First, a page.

Kadi – Europe’s Medellin?; Georgia: Plus ça change, Plus ça reste la même chose. In this Issue: EJIL:Debate! Marking the Anniversary of the UDHR (Contd.); Private Armies – A Symposium; Articles and Review Essays; Outside this Issue: EJIL:Talk!
Just like the Supreme Court’s decision in Medellin (see EJIL Editorial to Volume 19:2) some months ago, the ECJ’s decision in Kadi is destined to become a landmark in the annals of international law. Whereas Medellin was generally excoriated as the low water mark of American constitutional and judicial insularity, gruesomely resulting in the actual execution of the principals,1 Kadi was mostly hailed as an example of the more progressive and open attitude of the ECJ, with the proof of the pudding in the eating – overturning the Council Regulations which gave effect to the measures adopted against the defendants pursuant to the Security Council Resolutions, and doing so on the grounds that they violate fundamental human rights and protections applicable within the legal order of the EU. There the gallows – here liberty.2 Happy Ending.
It is so, however, only to those for whom outcomes are more important than process and reasoning. For, at a deeper level, Kadi looks very much like the European cousin of Medellin.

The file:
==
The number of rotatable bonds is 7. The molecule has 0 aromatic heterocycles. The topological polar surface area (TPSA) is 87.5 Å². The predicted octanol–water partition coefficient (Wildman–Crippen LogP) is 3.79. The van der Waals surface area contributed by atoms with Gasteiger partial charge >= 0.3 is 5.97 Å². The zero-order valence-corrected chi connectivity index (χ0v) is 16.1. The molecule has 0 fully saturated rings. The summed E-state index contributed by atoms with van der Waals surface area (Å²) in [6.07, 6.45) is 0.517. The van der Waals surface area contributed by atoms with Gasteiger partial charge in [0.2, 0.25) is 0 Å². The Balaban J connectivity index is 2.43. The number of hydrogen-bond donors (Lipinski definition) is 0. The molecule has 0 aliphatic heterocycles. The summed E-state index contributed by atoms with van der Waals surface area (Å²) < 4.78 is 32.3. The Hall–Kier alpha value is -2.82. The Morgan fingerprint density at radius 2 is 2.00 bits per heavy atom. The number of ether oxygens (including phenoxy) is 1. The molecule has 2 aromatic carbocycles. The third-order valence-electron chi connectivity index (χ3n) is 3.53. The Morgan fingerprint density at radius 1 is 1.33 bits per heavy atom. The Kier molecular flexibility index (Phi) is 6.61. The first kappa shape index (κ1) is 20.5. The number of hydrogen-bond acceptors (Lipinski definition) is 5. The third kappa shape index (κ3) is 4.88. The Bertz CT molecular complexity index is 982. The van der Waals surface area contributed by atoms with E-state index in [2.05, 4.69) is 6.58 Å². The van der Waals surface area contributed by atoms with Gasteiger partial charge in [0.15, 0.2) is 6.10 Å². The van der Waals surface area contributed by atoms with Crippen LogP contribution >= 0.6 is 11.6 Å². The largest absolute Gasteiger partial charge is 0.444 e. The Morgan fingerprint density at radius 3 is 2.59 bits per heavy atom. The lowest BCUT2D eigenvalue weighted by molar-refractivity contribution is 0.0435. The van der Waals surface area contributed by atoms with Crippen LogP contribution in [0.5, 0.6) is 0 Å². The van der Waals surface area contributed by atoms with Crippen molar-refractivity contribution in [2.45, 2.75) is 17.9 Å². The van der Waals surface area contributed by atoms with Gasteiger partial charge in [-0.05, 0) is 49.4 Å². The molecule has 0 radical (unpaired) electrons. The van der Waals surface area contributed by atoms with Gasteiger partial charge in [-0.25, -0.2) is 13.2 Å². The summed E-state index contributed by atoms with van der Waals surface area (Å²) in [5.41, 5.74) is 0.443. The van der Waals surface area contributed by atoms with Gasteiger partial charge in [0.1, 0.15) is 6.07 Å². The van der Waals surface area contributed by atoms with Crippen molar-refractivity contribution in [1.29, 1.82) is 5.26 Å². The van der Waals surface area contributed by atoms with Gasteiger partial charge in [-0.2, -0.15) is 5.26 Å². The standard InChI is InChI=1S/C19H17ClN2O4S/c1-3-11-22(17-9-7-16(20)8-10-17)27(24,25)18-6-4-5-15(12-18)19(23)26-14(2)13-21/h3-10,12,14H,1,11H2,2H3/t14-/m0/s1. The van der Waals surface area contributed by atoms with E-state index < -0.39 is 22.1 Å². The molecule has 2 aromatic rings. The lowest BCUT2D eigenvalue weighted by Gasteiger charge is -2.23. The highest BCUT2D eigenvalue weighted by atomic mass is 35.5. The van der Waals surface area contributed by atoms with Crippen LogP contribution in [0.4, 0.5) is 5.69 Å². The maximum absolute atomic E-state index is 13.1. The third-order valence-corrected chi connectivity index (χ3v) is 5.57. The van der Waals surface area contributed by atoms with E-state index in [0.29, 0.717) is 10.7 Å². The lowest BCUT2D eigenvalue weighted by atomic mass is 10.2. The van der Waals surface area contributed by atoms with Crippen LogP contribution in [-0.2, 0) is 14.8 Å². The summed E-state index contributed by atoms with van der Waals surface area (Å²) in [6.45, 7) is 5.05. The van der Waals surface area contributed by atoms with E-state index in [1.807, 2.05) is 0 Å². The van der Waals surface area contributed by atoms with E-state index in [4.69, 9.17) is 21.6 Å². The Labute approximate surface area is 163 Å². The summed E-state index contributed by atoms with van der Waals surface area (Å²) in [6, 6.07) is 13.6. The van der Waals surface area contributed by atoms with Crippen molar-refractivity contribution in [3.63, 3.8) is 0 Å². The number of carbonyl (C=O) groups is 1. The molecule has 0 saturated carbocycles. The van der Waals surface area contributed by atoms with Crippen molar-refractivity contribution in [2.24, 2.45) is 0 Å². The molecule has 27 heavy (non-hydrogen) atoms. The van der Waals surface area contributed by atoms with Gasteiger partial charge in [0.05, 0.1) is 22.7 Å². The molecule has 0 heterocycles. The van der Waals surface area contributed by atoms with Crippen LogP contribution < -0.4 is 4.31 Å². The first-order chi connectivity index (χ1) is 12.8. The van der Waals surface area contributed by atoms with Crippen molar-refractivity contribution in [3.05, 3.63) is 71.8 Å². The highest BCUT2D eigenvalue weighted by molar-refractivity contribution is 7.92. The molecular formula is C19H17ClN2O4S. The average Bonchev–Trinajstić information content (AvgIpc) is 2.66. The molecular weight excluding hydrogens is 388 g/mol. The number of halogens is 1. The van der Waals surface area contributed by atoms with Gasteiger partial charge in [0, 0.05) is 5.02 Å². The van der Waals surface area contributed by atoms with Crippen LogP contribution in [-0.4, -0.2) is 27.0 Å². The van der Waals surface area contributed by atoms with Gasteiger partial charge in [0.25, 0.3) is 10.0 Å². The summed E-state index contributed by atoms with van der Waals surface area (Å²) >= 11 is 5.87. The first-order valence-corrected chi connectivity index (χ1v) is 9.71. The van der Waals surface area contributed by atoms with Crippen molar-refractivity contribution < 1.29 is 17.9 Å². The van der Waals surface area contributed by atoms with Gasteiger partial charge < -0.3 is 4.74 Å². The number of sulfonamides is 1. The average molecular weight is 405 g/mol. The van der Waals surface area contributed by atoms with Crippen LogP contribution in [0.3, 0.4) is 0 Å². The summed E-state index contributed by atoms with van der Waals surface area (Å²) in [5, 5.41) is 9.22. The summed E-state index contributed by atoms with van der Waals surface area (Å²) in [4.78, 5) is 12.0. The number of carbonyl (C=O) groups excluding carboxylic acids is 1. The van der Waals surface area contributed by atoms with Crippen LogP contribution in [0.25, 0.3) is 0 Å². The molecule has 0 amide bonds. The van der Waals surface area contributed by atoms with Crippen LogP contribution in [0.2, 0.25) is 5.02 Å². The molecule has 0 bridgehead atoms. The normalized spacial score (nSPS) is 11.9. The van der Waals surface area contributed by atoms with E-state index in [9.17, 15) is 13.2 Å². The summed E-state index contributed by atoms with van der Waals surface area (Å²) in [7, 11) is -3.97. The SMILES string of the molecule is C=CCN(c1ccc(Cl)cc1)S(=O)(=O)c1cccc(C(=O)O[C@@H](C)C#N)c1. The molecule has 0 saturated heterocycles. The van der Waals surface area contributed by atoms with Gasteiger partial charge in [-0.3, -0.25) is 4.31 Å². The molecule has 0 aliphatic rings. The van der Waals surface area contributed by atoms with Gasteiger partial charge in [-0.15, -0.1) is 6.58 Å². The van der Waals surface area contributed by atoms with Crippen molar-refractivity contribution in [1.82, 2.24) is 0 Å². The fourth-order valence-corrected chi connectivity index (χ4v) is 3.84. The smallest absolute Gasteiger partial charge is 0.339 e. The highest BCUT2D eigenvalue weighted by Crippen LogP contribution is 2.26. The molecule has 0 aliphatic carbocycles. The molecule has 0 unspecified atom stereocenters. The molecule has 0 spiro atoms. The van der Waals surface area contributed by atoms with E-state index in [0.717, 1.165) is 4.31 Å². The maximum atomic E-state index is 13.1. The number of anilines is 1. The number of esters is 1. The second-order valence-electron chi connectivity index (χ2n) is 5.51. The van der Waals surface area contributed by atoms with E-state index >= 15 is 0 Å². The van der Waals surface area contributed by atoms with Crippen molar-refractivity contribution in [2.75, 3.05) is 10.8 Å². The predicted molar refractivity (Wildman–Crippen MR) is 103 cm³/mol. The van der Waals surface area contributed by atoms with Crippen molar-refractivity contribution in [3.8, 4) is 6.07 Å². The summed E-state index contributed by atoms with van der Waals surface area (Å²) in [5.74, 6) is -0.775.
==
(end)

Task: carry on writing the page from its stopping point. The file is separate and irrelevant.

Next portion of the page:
Let us rapidly engage in the following mental exercise: Imagine two identical Kadi-like measures within the European Legal Space – one entirely autonomous (i.e., not a measure implementing a Community measure) originating in a Member State and one originating in, say, the form of a Regulation from the Council of Ministers. Imagine further that they came up for judicial review before a national court. As regards the first, we would expect the national jurisdiction to follow the domestic process, apply the domestic substantive tests for legality and constitutionality, in the course of which they would also be engaging in an inevitable ‘balancing’ of the values of, say, due process, natural justice, etc. against the security interests of the state. Both the factual, legal and, critically, the matrix of values at play would be, appropriately, those prevalent in the Member State (which may of course be influenced by international norms to the extent that those are received by the domestic legal order, directly or indirectly). All this would be ‘normale amministrazione‘. It would not be at all ‘normale amministrazione‘ were the same court, in reviewing the Union measure (questions of preliminary references apart), to pursue the very same process and set of values as it applied to the purely domestic measure as if it made no difference that in one case it was dealing with an entirely domestic situation and in the other with a communitaurized measure implicating the geographical, political, and value system of the entire Union. We would consider that an aberration. Both the factual and the ‘valorial’ matrices would be entirely different – not those of a single Member State but those of the Union as a whole, with a far more complex set of considerations which would have to go into the balancing hopper. In a domestic context, it may be considered a correct balance between individual liberty and the fight against crime that any search and seizure be accompanied by a judge-signed search warrant. In the European context, it may be considered sufficient that when searching commercial premises a warrant signed by the Commission will suffice. If so, we would expect a national judge to understand the different factual and ‘valorial’ contexts and be willing in principle to uphold the European measure even if an identical situation wholly within the state would be struck down.